Insurance companies do base their rates on many factors of course and one of them is the location of the activity, but what I have found effects the price of liability insurance more than anything is employess. I ended up doing two entire projects in 1999 alone, simpoly because I could not make the projects profitable and carry the insurance too.

I carried a minimum annual libility policy for my business when I was remodeling and building, but on the two really large projects that year I wanted more than what it offered so I purchsed policy from a guy who sells a wide variety of products and one of them (I forget the actual nema of it) covers the project for a certain time period. It was VERY affordable, as long as I was the only one doing the work. I was also able to sub the other stuff out i.e. concrete, framing, roofing, etc. to subs who were responsible for their own insurance and bonds.

The problem was when I wanted to add one single employee to it. It jacked the rate up from (working on memory but this is close) $300ish for the whole project - which was a $200,000 contract gross - to well over a thousand dollars i believe in the neighborhood of $1200.

I ended up basically just contracting it and doing the finish work and whatever else I wanted to "use myself as a sub" for to add a little more to my hard won profit.

That was not just with this one broker either I had shopped around and found that adding one single employee (and i had 9 of them in 1999 but was not allowed to use them at all on these two projects) sent the premiums through the roof.

My dad finally retired this year from the HVAC biz in large part because of his insurance premiums for his biz liability - his premium was nearly $1400 - ahem - per month!

Us little guys have to be very resourceful to get anything done, feed our families, and cover our hind ends too.
The oil is all in Texas, but the dipsticks are in D.C.

Offline low_48

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Re: Beginner Urban Logging
« Reply #7 on: March 13, 2008, 10:30:34 AM »
I harvest from our municipal lot for woodturning stock. So far it's just a friendly situation, but have often thought about the business side. Specialty cuts for turners doesn't take long straight logs, but unless it's a burl or nice crotch slab, it doesn't pay that well. Now penturners are a different lot. You can sell wild grain, spalted wood, or unusual colored stuff for anywhere from $24 to $30+ a board foot. Of course an individual may only by 1 board foot, or even less.
My favorite idea is end grain block flooring. Even siberian elm can look nice on the end grain. Silver maple is plenty strong on end grain, and you only need a couple of feet without a knot to get several blocks cut. You might look at this for a reference;
http://www.kaswell.com/
It seems to me that cutting beams and then crosscutting into "tiles" will give you pretty good yeild from urban logs. But then there will always be the marketing of that....................My hope is to do about the same that you are thinking about, and as long as I get a little on the black side of the ledger, it will make the pension last okay. Just as long as I don't have to become a greeter at Walmart, :D, to pay for the equipment.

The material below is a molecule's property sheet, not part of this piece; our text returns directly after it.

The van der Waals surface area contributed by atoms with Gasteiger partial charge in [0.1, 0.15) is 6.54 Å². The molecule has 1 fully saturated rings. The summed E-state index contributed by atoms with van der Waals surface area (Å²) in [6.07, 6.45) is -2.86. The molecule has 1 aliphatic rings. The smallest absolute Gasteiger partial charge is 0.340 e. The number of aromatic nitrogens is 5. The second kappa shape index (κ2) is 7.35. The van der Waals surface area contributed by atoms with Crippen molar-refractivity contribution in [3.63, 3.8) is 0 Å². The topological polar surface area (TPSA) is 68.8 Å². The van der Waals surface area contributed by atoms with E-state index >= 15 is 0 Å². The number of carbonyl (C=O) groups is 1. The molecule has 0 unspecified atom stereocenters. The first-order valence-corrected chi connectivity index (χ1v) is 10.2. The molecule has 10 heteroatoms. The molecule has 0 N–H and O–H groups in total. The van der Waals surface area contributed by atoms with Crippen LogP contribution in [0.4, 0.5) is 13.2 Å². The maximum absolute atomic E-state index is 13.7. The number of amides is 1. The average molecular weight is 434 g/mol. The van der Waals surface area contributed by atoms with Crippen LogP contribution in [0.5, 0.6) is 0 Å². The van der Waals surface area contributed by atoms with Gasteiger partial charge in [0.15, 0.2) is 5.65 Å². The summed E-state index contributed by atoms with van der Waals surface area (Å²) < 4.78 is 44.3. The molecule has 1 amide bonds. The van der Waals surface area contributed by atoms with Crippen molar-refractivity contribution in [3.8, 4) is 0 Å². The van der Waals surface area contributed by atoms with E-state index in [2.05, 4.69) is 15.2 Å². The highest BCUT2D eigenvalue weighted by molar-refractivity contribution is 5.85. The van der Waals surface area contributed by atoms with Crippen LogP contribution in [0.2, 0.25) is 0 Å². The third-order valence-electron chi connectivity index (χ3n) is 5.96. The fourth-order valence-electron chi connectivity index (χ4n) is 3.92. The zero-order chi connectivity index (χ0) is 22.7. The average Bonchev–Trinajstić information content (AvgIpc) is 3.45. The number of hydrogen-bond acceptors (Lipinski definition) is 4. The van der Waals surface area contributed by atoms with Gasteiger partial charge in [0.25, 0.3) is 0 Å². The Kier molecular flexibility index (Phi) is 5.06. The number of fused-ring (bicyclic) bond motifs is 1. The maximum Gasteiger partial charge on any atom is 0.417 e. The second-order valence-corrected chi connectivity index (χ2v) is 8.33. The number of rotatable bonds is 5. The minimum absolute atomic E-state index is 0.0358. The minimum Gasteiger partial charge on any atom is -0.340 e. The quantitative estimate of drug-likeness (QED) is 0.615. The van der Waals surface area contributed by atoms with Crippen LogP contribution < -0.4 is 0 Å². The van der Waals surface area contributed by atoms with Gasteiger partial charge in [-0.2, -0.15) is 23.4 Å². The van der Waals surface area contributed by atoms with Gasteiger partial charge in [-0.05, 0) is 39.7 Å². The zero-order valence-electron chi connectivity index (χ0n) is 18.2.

Offline Ironwood

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Re: Beginner Urban Logging
« Reply #8 on: March 13, 2008, 07:57:31 PM »
My premiums include product liability (furniture) and coverage for off site work, shows, and also includes replacement insurance should I lose my shop and equipment to fire or theft. So, it is rather comprehensive. I just had a guy come by from Pa. Lumberman's Insurance Co., my current carrier is The Hartford. My beef is not the cost , but the lack of an agent that I can call and talk to when needed. Last time I needed some forms the local office said I had to contact Hartford because I no longer had an agent "in house", what should have taken 10 minutes took 2 hours by the time I was done. My local agent's business has been sold 4 times in 4 years!!! >:( No customer service. I like the Hartford, but there are funny rules about switching agents w/in the same carrier (BS) so I may switch to a different Co. The Hartford supports a blacksmithing group I know of and I appriciate that but I am ticked at their local carrier.

               Ironwood
There is no scarcity of opportunity to make a living at what you love to do, there is only scarcity of resolve to make it happen.- Wayne Dyer

Offline Stephen1

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Re: Beginner Urban Logging
« Reply #9 on: March 20, 2008, 03:40:21 PM »
Well I am waiting for the insurance agent to return from vacation. I received a nice call from the #2 man in charge of our forestry deartment. It seems as of December 2007 they have stopped allowing people like myself to hygrade thier log pile. They are in the process of placing a new skating rink on the property the logs were stored on. The location they are using now only has enough room to hold a 1 months worth of logs. They have a mulching company come in to remove the logs once a month. I do have the name of this company and I'm in the process of contacting them to see if anything can be worked out. I will also talk with the #1 man in the forestry department to see what we can do. I thought this would be a work in process and I can see I will not be disapointed.
IDRY Vacum Kiln, LT40HDWide, BMS250 sharpener/setter 742b Bobcat, TCM forklift, Sthil 026,038, 461. 1952 TEA Fergusan Tractor

Offline Engineer

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Re: Beginner Urban Logging
« Reply #10 on: March 21, 2008, 03:29:08 PM »